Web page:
Among other things, a much larger amount of cellulose is concentrated in the plant than in traditional plant raw materials, which are used for the production of biocomposite materials. Cannabis-based bioplastics are biodegradable and require up to 6 months to completely decompose, unlike conventional fossil fuel-based plastics, which require up to 1000 years to decompose. Another undoubted advantage of cannabis-based biocomposite materials is the ability to use hemp raw materials in existing manufacturing processes for the manufacture of conventional plastics, such as injection molding. Those. manufacturers can use bioplastic hemp ingredients for the manufacture of biocomposite products or bioplastics, from which a huge range of products in demand on the market can be made. Based on the interest of production companies in the use of hemp-based biocomposite materials in their inclusion in their production chains, we will try to briefly describe the production cycle of several types of bioplastics obtained from hemp raw materials.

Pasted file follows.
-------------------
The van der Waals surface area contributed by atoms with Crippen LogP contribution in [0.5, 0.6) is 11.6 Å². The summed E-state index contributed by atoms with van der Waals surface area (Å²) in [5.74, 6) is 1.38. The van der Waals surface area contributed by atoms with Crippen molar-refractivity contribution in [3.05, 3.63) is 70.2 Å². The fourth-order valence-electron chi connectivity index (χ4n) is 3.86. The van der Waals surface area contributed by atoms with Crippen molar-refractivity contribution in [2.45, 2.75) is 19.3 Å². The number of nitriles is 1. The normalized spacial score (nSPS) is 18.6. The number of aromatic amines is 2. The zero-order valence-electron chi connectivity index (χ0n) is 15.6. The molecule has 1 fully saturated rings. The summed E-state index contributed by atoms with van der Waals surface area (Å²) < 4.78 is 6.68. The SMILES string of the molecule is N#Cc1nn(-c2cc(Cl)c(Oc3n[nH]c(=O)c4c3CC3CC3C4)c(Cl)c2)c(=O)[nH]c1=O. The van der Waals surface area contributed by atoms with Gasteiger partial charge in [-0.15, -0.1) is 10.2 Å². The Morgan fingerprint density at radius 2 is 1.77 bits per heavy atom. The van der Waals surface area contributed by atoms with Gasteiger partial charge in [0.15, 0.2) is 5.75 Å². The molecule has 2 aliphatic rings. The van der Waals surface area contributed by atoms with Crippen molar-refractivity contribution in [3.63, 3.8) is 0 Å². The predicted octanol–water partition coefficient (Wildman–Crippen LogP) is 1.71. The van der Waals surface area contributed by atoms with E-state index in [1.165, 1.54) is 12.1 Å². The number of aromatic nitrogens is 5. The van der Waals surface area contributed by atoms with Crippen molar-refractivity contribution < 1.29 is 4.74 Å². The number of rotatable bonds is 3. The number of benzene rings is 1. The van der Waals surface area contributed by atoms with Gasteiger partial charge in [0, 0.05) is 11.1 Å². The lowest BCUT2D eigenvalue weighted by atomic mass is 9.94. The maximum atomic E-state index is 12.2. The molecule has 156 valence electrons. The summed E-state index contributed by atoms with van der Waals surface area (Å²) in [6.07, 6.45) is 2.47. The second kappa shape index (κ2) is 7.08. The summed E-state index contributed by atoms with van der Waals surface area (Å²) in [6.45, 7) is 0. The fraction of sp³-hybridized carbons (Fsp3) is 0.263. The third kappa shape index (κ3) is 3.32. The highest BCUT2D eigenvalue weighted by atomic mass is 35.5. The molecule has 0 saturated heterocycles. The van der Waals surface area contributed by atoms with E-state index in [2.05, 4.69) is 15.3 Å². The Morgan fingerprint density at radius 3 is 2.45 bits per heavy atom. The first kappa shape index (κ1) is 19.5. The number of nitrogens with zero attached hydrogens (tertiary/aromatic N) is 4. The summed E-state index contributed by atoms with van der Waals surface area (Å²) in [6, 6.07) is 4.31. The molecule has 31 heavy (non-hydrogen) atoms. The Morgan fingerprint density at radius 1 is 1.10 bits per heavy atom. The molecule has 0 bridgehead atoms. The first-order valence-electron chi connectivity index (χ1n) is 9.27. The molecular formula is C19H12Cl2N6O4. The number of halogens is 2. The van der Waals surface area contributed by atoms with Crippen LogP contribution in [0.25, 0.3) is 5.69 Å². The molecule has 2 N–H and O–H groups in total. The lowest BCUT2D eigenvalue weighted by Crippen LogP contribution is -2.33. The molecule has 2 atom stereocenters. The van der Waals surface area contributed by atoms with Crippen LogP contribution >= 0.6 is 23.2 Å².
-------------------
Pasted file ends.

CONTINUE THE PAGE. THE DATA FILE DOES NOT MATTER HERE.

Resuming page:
Hemp cellulose-based biocomposite

Hemp cellulose can be used to produce a wide range of unique bioplastics, including celluloid, viscose and cellophane. Modern production technologies of the above materials allow them to be made completely organic. Recipes for the production of such products are quite simple. Cellulose and its varieties (for example, nanocellulose made from cellulose nanocrystals) are mixed with other ingredients, such as camphor, to produce thermoplastics and similar materials. Using a natural polymer, a wide range of bioplastics and related polymers are manufactured. The difference in their chemical properties depends on the nature of the polymer chains and the degree of crystallization.

Composite hemp bioplastics

Composite plastics contain organic polymers such as hempfire cellulose, as well as synthetic polymers. They also have reinforcing fibers to improve the strength of bioplastics, which can be organic or synthetic. Hemp cellulose is sometimes mixed with other organic polymers such as shellac or wood resins. Inorganic fillers include fiberglass, talc or mica.

Any natural polymer mixed with synthetic polymers is called a “biocomposite” plastic. In the manufacturing process, these ingredients are measured and calibrated in accordance with the desired stiffness, strength and density of the final plastic product. In addition to packaging, manufacturers use these bioplastics to make furniture, automotive panels, building materials and biodegradable bags.